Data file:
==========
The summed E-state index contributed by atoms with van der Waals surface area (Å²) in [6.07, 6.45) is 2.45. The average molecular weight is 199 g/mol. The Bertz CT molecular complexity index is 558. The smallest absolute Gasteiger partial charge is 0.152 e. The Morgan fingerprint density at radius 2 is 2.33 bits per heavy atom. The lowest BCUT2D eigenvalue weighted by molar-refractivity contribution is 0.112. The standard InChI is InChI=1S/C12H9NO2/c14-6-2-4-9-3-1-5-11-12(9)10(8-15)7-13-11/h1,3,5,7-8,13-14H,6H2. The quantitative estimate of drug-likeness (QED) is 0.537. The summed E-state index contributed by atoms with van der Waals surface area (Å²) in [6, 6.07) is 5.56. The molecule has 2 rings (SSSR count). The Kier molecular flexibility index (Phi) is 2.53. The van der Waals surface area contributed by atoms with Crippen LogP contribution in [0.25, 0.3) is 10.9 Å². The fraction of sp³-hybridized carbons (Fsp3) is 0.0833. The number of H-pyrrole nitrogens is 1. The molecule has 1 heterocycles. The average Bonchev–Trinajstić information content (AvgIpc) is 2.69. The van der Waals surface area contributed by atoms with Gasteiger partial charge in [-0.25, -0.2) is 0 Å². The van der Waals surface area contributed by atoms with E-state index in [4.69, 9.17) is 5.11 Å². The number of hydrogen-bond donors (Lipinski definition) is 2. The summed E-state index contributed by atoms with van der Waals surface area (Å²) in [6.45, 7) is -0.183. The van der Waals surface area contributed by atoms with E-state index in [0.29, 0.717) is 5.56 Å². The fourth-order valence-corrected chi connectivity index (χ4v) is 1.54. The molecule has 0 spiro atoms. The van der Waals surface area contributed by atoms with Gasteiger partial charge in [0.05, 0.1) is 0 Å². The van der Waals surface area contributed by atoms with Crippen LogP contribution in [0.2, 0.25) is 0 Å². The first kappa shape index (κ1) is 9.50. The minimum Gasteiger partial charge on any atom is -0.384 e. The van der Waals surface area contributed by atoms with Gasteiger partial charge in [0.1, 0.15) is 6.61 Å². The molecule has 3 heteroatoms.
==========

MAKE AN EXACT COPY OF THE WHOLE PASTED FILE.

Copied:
The summed E-state index contributed by atoms with van der Waals surface area (Å²) in [6.07, 6.45) is 2.45. The average molecular weight is 199 g/mol. The Bertz CT molecular complexity index is 558. The smallest absolute Gasteiger partial charge is 0.152 e. The Morgan fingerprint density at radius 2 is 2.33 bits per heavy atom. The lowest BCUT2D eigenvalue weighted by molar-refractivity contribution is 0.112. The standard InChI is InChI=1S/C12H9NO2/c14-6-2-4-9-3-1-5-11-12(9)10(8-15)7-13-11/h1,3,5,7-8,13-14H,6H2. The quantitative estimate of drug-likeness (QED) is 0.537. The summed E-state index contributed by atoms with van der Waals surface area (Å²) in [6, 6.07) is 5.56. The molecule has 2 rings (SSSR count). The Kier molecular flexibility index (Phi) is 2.53. The van der Waals surface area contributed by atoms with Crippen LogP contribution in [0.25, 0.3) is 10.9 Å². The fraction of sp³-hybridized carbons (Fsp3) is 0.0833. The number of H-pyrrole nitrogens is 1. The molecule has 1 heterocycles. The average Bonchev–Trinajstić information content (AvgIpc) is 2.69. The van der Waals surface area contributed by atoms with Gasteiger partial charge in [-0.25, -0.2) is 0 Å². The van der Waals surface area contributed by atoms with E-state index in [4.69, 9.17) is 5.11 Å². The number of hydrogen-bond donors (Lipinski definition) is 2. The summed E-state index contributed by atoms with van der Waals surface area (Å²) in [6.45, 7) is -0.183. The van der Waals surface area contributed by atoms with E-state index in [0.29, 0.717) is 5.56 Å². The fourth-order valence-corrected chi connectivity index (χ4v) is 1.54. The molecule has 0 spiro atoms. The van der Waals surface area contributed by atoms with Gasteiger partial charge in [0.05, 0.1) is 0 Å². The van der Waals surface area contributed by atoms with Crippen LogP contribution in [0.2, 0.25) is 0 Å². The first kappa shape index (κ1) is 9.50. The minimum Gasteiger partial charge on any atom is -0.384 e. The van der Waals surface area contributed by atoms with Gasteiger partial charge in [0.1, 0.15) is 6.61 Å². The molecule has 3 heteroatoms.